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The importance of cashflow forecasting & why might you need it?

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Sadie Channing - Menzies Accountancy Firm

Sadie Channing – Senior Manager & forecasting specialist

A cashflow forecast enables businesses to track the expected cash movements over a period of time in the future.

Generally speaking, when it comes to future expectations of their profit and loss, business owners tend to know their business inside and out. They know what margin they will make on each product or service that they offer, and have a good understanding of their overheads.

What business owners do not necessarily know inside and out though, is how and when changes (however small) to sales, purchases and other general business costs will affect their bank balance. Whether the impact is positive or negative the phrase ‘turnover is vanity, profit is sanity and cash is king’ has never been so relevant than to the value of cashflow forecasting.


Why is cashflow forecasting important?

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It’s important to recognise that a company’s profit at the end of a given month, does not mean that the company has this much cash coming into the business.

Without forecasting a company’s cashflow, it would be almost impossible to estimate how much cash your company will have at a given time. Likewise, if you add to this wages, payroll taxes, VAT, corporation tax payments, loan repayments and other overheads, the situation can become even more complicated!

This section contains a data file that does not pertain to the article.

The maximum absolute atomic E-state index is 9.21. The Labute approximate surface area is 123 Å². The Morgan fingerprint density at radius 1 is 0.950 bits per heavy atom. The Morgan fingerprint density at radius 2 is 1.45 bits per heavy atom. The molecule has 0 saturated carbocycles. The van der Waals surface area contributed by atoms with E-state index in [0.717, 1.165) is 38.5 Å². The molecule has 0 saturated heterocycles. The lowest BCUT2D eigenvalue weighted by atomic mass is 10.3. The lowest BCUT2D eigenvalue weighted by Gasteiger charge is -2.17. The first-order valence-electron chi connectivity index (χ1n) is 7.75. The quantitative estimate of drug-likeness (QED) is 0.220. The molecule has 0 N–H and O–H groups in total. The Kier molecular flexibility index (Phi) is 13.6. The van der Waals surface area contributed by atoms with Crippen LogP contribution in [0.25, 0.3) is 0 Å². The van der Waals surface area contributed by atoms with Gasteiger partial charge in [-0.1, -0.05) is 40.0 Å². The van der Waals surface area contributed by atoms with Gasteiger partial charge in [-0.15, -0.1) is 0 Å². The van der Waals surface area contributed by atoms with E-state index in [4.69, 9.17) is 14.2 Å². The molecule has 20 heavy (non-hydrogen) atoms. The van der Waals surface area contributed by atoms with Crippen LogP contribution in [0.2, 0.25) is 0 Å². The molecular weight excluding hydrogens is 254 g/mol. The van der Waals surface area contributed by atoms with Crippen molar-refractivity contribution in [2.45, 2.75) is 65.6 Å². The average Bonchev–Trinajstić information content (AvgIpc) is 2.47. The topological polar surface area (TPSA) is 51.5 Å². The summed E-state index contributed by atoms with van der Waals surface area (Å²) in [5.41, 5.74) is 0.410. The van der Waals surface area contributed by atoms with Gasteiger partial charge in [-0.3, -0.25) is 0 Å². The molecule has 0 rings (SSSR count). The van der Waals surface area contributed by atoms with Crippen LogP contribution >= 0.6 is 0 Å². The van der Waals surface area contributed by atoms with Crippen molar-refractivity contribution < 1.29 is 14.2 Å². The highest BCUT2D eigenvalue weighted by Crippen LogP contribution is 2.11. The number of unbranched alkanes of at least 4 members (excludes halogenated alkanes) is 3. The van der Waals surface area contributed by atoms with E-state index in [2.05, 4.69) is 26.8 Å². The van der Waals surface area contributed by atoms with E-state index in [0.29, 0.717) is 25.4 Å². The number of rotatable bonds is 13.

If you don’t forecast your cashflow, it makes it almost impossible to make informed business decisions, plan for change and know how you can enable business growth.

A simple example of why cashflow forecasting is important

– A Company sells Product A.
– They have to purchase Product A from their supplier, and tend to have stock on hand for 45 days before it is sold.
– They are given a 30-day credit period from their suppliers, and they also offer their customers a 30-day credit period.
– Based on the diagram below, there is a gap of approximately 45 days between having to pay for a product, and receiving the income from their customer.

If this company were to sell multiple other products, all of which had varying lead times, how can the company know how much cash they will have available at any time?

Many businesses that go through tremendous growth, can often find themselves unable to fulfil orders due to a lack of cash and resource available to them. By plotting out the expected cash movements of each element of your business, it will allow you to plan for the future. In our experience, the best performing businesses have a cashflow forecast as a strategic tool.


What is three-way forecasting?

The term ‘three-way forecasting’ refers to the ability to forecast your profit, balance sheet and cashflow altogether, as these are all linked. There are balance sheet movements that have significant effects on a company’s cashflow, which do not appear in a company’s profit and loss, many of which have been described in the next section below.

Why is three-way forecasting so important for a business?

As stated, it is important to understand that not all of the income and costs of a company go through the profit and loss, some aspects of a business’s also affect the company’s balance sheet – for example:

  • Income from finance